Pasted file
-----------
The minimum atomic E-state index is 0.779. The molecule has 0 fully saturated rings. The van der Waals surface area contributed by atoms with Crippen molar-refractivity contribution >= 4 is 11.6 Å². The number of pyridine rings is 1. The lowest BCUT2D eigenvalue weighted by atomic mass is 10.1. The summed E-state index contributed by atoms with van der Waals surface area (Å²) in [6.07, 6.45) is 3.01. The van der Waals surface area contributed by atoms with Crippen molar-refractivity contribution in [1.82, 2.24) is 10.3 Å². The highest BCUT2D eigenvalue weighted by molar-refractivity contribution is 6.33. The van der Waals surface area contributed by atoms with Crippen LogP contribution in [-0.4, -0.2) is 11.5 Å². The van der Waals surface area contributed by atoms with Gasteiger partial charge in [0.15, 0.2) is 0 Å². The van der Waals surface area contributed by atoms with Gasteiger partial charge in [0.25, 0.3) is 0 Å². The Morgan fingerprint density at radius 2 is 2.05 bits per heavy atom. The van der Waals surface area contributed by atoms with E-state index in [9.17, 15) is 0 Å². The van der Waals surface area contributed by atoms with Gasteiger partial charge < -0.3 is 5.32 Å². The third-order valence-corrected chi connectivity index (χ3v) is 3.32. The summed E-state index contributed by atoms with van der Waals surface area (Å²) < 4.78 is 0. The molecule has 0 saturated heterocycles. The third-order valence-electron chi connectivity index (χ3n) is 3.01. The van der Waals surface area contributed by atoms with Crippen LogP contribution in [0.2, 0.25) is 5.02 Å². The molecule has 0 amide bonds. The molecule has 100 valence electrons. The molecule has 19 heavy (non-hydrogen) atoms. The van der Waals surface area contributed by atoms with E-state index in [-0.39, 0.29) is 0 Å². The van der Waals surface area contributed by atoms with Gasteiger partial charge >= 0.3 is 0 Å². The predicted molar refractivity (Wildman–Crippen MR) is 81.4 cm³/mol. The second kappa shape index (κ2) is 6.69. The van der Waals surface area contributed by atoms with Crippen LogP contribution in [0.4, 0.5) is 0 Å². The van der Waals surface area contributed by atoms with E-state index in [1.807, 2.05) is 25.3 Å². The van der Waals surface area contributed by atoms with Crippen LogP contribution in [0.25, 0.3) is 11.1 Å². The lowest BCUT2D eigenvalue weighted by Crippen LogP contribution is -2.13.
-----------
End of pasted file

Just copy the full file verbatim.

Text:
The minimum atomic E-state index is 0.779. The molecule has 0 fully saturated rings. The van der Waals surface area contributed by atoms with Crippen molar-refractivity contribution >= 4 is 11.6 Å². The number of pyridine rings is 1. The lowest BCUT2D eigenvalue weighted by atomic mass is 10.1. The summed E-state index contributed by atoms with van der Waals surface area (Å²) in [6.07, 6.45) is 3.01. The van der Waals surface area contributed by atoms with Crippen molar-refractivity contribution in [1.82, 2.24) is 10.3 Å². The highest BCUT2D eigenvalue weighted by molar-refractivity contribution is 6.33. The van der Waals surface area contributed by atoms with Crippen LogP contribution in [-0.4, -0.2) is 11.5 Å². The van der Waals surface area contributed by atoms with Gasteiger partial charge in [0.15, 0.2) is 0 Å². The van der Waals surface area contributed by atoms with Gasteiger partial charge in [0.25, 0.3) is 0 Å². The Morgan fingerprint density at radius 2 is 2.05 bits per heavy atom. The van der Waals surface area contributed by atoms with E-state index in [9.17, 15) is 0 Å². The van der Waals surface area contributed by atoms with Gasteiger partial charge < -0.3 is 5.32 Å². The third-order valence-corrected chi connectivity index (χ3v) is 3.32. The summed E-state index contributed by atoms with van der Waals surface area (Å²) < 4.78 is 0. The molecule has 0 saturated heterocycles. The third-order valence-electron chi connectivity index (χ3n) is 3.01. The van der Waals surface area contributed by atoms with Crippen LogP contribution in [0.2, 0.25) is 5.02 Å². The molecule has 0 amide bonds. The molecule has 100 valence electrons. The molecule has 19 heavy (non-hydrogen) atoms. The van der Waals surface area contributed by atoms with E-state index in [-0.39, 0.29) is 0 Å². The van der Waals surface area contributed by atoms with Gasteiger partial charge >= 0.3 is 0 Å². The predicted molar refractivity (Wildman–Crippen MR) is 81.4 cm³/mol. The second kappa shape index (κ2) is 6.69. The van der Waals surface area contributed by atoms with Crippen LogP contribution in [0.4, 0.5) is 0 Å². The van der Waals surface area contributed by atoms with E-state index in [1.807, 2.05) is 25.3 Å². The van der Waals surface area contributed by atoms with Crippen LogP contribution in [0.25, 0.3) is 11.1 Å². The lowest BCUT2D eigenvalue weighted by Crippen LogP contribution is -2.13.